9. The retired Argentine midfielder Diego Armando Maradona is regarded by many soccer fans as the greatest player who ever lived. They’ll say he was creative, surprising, masterful—a gift to the game. But there are others who will tell you the opposite. That Maradona was the worst: A scoundrel, a villain, a cheat. In this episode, we tell the tale of soccer’s most complicated icon.CREDITS: We Came to Win is hosted by Nando Vila. This episode was produced by Emma Morgenstern, Emily Ulbricht, and Ngofeen Mputubwele with help from Anna Foley and Jasmine Romero. Our senior producer is Matthew Nelson. Our editors are Caitlin Kenney, Devon Taylor, and Jessica Weisberg. This episode was scored, sound designed, and mixed by Bobby Lord. Additional music by Emma Munger and Bliss Blood & Al Street. Check out more Gimlet podcasts at find a list of our sponsors and show-related promo codes, go to
  10. In 1989 McDonald’s ran the biggest flexi-disc promotion ever, sending out 80 million discs (playing the “Menu Song”) as inserts in newspapers all over the country. A very special copy of this record was almost burned to heat a family home in Galax, Virginia. Instead, it ended up winning the homeowner a million dollars.
  11. There are between eight and ten thousand wildfires in the United States each year, but most quietly burn out and we never hear about them. The Pagami Creek Wildfire in Minnesota’s Boundary Waters Canoe Area was supposed to be like that, but things turned out differently. And Greg and Julie Welch were camping right in its path.
  12. Writer. Actor. Trailblazer. How Cristela Alonzo makes room for stories like hers in every medium.Follow Cristela on Twitter @cristela9 and Instagram @cristela9. If you loved this episode, listen to Gina Brillón, Ilana Peña and Linda Yvette Chavez for more on comedy and story telling for television. Show your love and become a Latina to Latina Patreon supporter!
  13. As a child, Lawrence Lessig was a gifted singer. His church choir director encouraged him to attend a choir camp at a prestigious boarding school in New Jersey. He was so talented that the school invited him to stay and join their official choir. He sang at Carnegie Hall and toured the world. But it was what happened behind the scenes that would change his life forever. Criminal is a proud member of Radiotopia from PRX. If you haven't already, please review us on iTunes! It's an important way to help new listeners discover the show: Say hello on Twitter, Facebook and Instagram. Sign up for The Accomplice. If you'd like to introduce friends or family members to podcasts, we created a How to Listen guide based on frequently asked questions. Artwork by Julienne Alexander. Sponsors: Burrow Promo code: CRIMINAL (all caps) The Alienist Rocket Mortgage Squarespace (promo code CRIMINAL to save 10%)
  14. On the morning of July 16, 1996, someone walked into a furniture store in downtown Winona, Mississippi, and murdered four employees. Each was shot in the head. It was perhaps the most shocking crime the small town had ever seen. Investigators charged a man named Curtis Flowers with the murders. What followed was a two-decade legal odyssey in which Flowers was tried six times for the same crime. He remains on death row, though some people believe he's innocent. For the second season of In the Dark, we spent a year digging into the Flowers case. We found a town divided by race and a murder conviction supported by questionable evidence. And it all began that summer morning in 1996 with a horrifying crime scene that left investigators puzzled. Support investigative journalism with a donation to In the Dark.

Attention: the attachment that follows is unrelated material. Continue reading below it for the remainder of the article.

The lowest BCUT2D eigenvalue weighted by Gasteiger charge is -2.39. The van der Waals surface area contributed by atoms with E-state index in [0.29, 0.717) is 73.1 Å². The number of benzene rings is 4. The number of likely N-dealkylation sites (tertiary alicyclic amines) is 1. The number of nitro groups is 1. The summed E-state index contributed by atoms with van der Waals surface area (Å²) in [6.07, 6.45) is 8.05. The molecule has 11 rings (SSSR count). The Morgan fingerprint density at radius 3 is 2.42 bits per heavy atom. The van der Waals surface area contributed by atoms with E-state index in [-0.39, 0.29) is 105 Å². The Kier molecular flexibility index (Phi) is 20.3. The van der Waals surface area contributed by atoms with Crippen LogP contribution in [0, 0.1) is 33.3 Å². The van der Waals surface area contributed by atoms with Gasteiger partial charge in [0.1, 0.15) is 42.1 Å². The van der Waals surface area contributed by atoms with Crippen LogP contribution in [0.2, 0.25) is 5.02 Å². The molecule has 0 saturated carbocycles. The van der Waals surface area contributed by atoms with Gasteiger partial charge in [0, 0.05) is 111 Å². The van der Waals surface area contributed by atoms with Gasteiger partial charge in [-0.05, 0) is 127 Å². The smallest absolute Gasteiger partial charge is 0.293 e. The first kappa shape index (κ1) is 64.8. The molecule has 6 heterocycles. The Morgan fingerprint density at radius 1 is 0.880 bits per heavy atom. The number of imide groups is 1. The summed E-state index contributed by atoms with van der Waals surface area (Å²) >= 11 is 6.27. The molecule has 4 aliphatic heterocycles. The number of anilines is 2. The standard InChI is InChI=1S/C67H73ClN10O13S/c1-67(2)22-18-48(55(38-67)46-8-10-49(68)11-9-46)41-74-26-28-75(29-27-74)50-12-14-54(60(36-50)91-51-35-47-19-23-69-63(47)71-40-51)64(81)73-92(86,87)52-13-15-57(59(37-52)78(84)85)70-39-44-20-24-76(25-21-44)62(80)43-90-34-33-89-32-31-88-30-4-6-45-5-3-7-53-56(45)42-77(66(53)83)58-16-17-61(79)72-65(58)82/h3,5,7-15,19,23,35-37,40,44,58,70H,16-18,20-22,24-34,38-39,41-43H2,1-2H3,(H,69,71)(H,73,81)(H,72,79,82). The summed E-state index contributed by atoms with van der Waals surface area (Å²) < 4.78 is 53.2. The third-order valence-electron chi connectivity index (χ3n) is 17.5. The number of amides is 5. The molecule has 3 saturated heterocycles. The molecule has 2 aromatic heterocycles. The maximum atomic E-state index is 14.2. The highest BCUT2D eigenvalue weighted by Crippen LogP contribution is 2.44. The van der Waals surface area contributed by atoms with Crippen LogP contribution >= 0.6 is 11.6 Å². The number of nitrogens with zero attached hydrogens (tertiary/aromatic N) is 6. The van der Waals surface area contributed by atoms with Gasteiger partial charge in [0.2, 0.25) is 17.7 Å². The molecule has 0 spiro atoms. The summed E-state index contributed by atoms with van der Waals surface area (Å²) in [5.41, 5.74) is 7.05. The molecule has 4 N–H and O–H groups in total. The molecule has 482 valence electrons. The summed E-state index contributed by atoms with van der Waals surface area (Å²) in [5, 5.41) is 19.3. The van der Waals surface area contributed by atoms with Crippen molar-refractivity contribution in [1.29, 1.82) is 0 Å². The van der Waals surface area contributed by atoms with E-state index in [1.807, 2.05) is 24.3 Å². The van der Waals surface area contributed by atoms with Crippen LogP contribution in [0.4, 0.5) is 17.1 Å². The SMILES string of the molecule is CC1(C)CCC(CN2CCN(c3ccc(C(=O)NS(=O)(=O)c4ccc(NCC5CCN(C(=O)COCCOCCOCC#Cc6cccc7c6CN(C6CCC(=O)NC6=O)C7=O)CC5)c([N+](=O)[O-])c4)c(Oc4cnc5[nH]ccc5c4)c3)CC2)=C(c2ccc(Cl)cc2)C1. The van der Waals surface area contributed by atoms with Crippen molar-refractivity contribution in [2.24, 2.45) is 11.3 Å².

15. In this IMMERSIVE episode, “Risk,” our goal is to immerse you in a soundscape that pulled and pushed you to alternatively feel risk-seeking and risk-averse. To preserve this immersive experience, we stripped out a lot of the reporting we did on the science of risk. Here, you can find out more about the science of risk perception. We’ll walk you through the episode, and point out materials – interviews we did with researchers, journal articles we dug up, books we read – that let you dig deeper into the research. SCENE: You finally make it to the top after a long climb (after a strenuous skinning up). WHAT THIS ILLUSTRATES: This should make you feel like you’ve invested a lot of resources and effort into an activity. Later, when you make a decision, this investment of resources can color your choice even though it shouldn’t if you’re objectively evaluating a risk. FIND OUT MORE: Read Heuristic Traps in Recreational Avalanche Accidents. NARRATION: You’re imagining this environment because it is the perfect environment because it’s the perfect setting to explore your feelings towards risk. FIND OUT MORE: Listen to our interview with Leaf VanBoven (starting at 03:40). SCENE: You’re very close to skiing down the mountain. You feel the powder under your skis. The wind pushes on your cheeks. WHAT THIS ILLUSTRATES: Proximity to something (especially something you find somewhat addictive) makes you perceive it as more rewarding than if you would be considering it from a distance. FIND OUT MORE: Listen to our interview with Fernbach (starting at 39:00). SCENE: WE ARE INVINCIBLE! WHAT THIS ILLUSTRATES: When you are overconfident, you disregard evidence that contradicts your confidence. FIND OUT MORE: Listen to our interview with McKell Carter and Kim Farrelly (starting at 57:00) SCENE: CINDY’S AVALANCHE STORY WHAT THIS ILLUSTRATES: Hearing a distastrous result from an expert, which occurs from a similar situation to your own will decreases your confidence in taking the risk and makes you more risk averse. Of course, this is assumming you are not brimming with overconfidence. FIND OUT MORE: By reading SEVERAL(most) of the articles here. SCENE: My intuition is telling me something’s off. Come on, Jake, what are you afraid of? WHAT THIS ILLUSTRATES: Groups heavily influence decision making during risky situations. Males are particularly good at evoking risky decisions. However, there is a lot of nuance in this dynamic. FIND OUT MORE: Listen to our interview with VanBoven (starting at 13:00 and 30:00) SCENE: You’re normally cautious, so if you think it’s fine then I’m sure it’ll be OK. WHAT THIS ILLUSTRATES: Contagious understanding. You can get a house of cards effect, where your knowledge in something rests on the belief that someone else in the community has done the intellectual heavy-lifting and have a solid knowledge of something. However, this is not always the case and many people can believe they have knowledge of something even though nobody does. FIND OUT MORE: Listen to our interview with Fernbach (starting at 48:20) SCENE: Question! Why is one type of snow better for avalanches? How do you know? You just guessing? WHAT THIS ILLUSTRATES: In our lives, we often do not notice complexity because it’s cumbersome and doesn’t actually change our decisions. We have an illustion of knowledge. But in risky situations, complexity really matters and one way to poke holes in our normal knowledge illusion is by asking very simple questions, which will (hopefully) give you more pause and consider more factors. FIND OUT MORE: Read Phillip Fernbach’s book “The Knowledge Illusion”. Listen to our interview with Fernbach (starting at 9:30). Our website: Listen to us on the RadioPublic app to help support the show. Facebook: Twitter: @qualiapod